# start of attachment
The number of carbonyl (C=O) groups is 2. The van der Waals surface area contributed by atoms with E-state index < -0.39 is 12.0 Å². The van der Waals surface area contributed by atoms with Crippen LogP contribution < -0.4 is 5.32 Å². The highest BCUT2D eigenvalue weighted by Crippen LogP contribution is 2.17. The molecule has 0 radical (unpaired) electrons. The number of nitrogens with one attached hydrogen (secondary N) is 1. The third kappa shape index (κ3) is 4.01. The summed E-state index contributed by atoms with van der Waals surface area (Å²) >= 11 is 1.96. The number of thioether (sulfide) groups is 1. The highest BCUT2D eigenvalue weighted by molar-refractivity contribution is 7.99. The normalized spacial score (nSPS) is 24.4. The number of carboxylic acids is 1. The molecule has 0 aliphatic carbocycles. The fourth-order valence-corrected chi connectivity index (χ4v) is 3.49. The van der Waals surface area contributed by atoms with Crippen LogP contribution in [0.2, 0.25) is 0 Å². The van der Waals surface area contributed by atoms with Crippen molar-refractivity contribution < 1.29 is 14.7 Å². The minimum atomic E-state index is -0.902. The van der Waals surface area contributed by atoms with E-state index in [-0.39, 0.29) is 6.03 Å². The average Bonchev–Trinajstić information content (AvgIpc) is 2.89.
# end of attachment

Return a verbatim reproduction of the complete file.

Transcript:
The number of carbonyl (C=O) groups is 2. The van der Waals surface area contributed by atoms with E-state index < -0.39 is 12.0 Å². The van der Waals surface area contributed by atoms with Crippen LogP contribution < -0.4 is 5.32 Å². The highest BCUT2D eigenvalue weighted by Crippen LogP contribution is 2.17. The molecule has 0 radical (unpaired) electrons. The number of nitrogens with one attached hydrogen (secondary N) is 1. The third kappa shape index (κ3) is 4.01. The summed E-state index contributed by atoms with van der Waals surface area (Å²) >= 11 is 1.96. The number of thioether (sulfide) groups is 1. The highest BCUT2D eigenvalue weighted by molar-refractivity contribution is 7.99. The normalized spacial score (nSPS) is 24.4. The number of carboxylic acids is 1. The molecule has 0 aliphatic carbocycles. The fourth-order valence-corrected chi connectivity index (χ4v) is 3.49. The van der Waals surface area contributed by atoms with Crippen LogP contribution in [0.2, 0.25) is 0 Å². The van der Waals surface area contributed by atoms with Crippen molar-refractivity contribution < 1.29 is 14.7 Å². The minimum atomic E-state index is -0.902. The van der Waals surface area contributed by atoms with E-state index in [-0.39, 0.29) is 6.03 Å². The average Bonchev–Trinajstić information content (AvgIpc) is 2.89.